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Re: GSBN:Cemento

Thanks all (especially Mark) for the info on cement.

Since I jumped into construction directly with strawbale, instead of "converting" from conventional construction, I have had no personal experience working with cement.  From what I have read/seen it is only "necessary" to use cement if you can´t afford to use lime, and wherever it is possible use clay instead of lime (which almost always is an industrial process and uses fuel).  I refer to the typical "The Romans didn´t use cement, and look where it got them..." Of course I only work on small buildings...

By the way, I have no idea what "Fly Ash" is, so can't say if its used outside of the US or not...

Check out the book "Radical Simplicity".  Its time we un-complicate our lives.


-----Original Message-----
>From: Martin Hammer mfhammer@...
>Sent: Jul 2, 2007 10:52 PM
>To: GSBN GSBN@...
>Subject: Re: GSBN:Cemento
>Mark - 
>Thanks for that great and thorough article about concrete from the archives
>of the Environmental Building News.
>Rikki, I second Mark's recommendation that you obtain Bruce King's terrific
>book "Making Better Concrete".  (see the website of his Green Building Press
>- www.greenbuildingpress.com).  The last chapter "Why Use Fly Ash?", is what
>is most relevant to your question about the downsides of cement.  The rest
>of the slim book is a thorough look at substituting fly ash for cement in
>concrete.  In order to use less cement (replacing it with the industrial
>waste product of fly ash or a natural pozzolan) AND to get better (in many
>ways) concrete.
>I wonder how available and how often fly ash is used outside the US, and was
>interested to hear Chris Stafford's comments about it becoming less
>available/suitable in his (northwest) part of the US.  And about a move to
>import it from the Philippines (!?)
>Concrete does have many incredible characteristics, and is tempting (and
>sometimes necessary?) to use as a building material.  But if your goal is to
>minimize the use of cement, then substituting fly ash is one way.  Of course
>minimizing or not using cement and concrete at all is another.  (By the way,
>I'm an advocate of rubble trench foundations.)
>We all decide how far to take the quest to create the greenest buildings we
>can.  So I'll just state what I see as the limit - that the greenest
>building is no building at all.  Not a lot of fun or very creative, but if
>you're talking exclusively about doing the best thing environmentally, it's
>had to argue with nothing.
>Except maybe to restore or clean up some place that has already been
>damaged.  And thus: Restore, Reduce, Reuse, Recycle  (in that order).
>Last week a "plan checker" who was reviewing two straw bale houses I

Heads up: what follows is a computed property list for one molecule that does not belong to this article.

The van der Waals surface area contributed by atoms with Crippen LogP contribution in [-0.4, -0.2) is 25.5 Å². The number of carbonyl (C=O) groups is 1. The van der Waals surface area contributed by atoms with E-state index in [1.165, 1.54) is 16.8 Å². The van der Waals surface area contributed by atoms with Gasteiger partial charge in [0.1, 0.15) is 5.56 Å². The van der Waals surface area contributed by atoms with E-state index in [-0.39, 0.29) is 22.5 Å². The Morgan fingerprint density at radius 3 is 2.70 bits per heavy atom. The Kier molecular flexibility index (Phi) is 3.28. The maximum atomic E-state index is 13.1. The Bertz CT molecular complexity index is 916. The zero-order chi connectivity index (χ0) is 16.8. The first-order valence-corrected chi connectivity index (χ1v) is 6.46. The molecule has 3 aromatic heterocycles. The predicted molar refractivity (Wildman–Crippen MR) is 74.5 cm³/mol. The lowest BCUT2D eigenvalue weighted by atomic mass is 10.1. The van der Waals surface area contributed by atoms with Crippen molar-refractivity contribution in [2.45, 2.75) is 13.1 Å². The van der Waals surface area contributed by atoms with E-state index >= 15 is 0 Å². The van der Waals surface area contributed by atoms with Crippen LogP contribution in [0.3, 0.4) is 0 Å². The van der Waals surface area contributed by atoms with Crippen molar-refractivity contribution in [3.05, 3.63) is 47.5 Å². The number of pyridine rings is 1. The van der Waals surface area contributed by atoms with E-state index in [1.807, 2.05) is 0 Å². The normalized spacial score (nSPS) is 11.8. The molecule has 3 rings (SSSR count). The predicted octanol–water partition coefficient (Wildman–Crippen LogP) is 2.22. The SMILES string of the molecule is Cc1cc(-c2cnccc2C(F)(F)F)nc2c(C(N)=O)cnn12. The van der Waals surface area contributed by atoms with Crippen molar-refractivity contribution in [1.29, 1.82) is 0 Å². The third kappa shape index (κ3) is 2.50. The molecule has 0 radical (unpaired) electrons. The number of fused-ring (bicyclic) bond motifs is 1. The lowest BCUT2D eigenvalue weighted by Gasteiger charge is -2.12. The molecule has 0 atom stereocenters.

>designed presented the friendly challenge that, in environmental terms,
>straw bale buildings are a case of the "the emperor's new clothes" (from the
>Hans Christen Andersen tale, where the emperor claimed to be wearing
>beautiful clothes, but actually had nothing on).  That they aren't
>particularly green if they are large or use a lot of concrete, or depending
>on other materials they use.
>Of course he's right.  So just a reminder to always ask ourselves what is
>truly "green", and consider the indirect aspects and issues that aren't
>often mentioned, like land use, material durability, etcetera . . . .
>So if you can't build nothing, and must build something, then simply build
>as green as you can.  (Not that you aren't already.)
>Martin Hammer
>> At 08:33 AM 6/24/2007, Rikki  Nitzkin wrote:
>>> I know all the arguments, but I don´t have any
>>> firm statistics from reliable sources to back up my arguments.
>> The text of a 1993 article from Environmental
>> Building News, without its charts and diagrams, follows below.
>> On the whole, the cement industry hasn't changed
>> a lot since the article. One thing to note is
>> that in the U.S., we import a lot of cement -
>> it's not always a local or even regional product.
>> We even bring it over from China.
>> We had a couple higher-ups from the Portland
>> Cement Association's sustainability task group -
>> yes, they actually have one - in our offices last
>> year. They didn't have horns and tails, and were
>> surprisingly forthright in acknowledging their
>> industry's shortcomings. Doesn't mean that we
>> don't use way too much concrete in the built
>> environment, though. For their spin, see www.concrete.org
>> I'd like to recommend Bruce King's book, Making
>> Better Concrete: Guidelines to Using Fly Ash for
>> Higher Quality, Eco-friendly Structures.
>> - - - - -
>> Cement and Concrete:
>> Environmental Considerations
>> Feature - Environmental Building News March/April 1993
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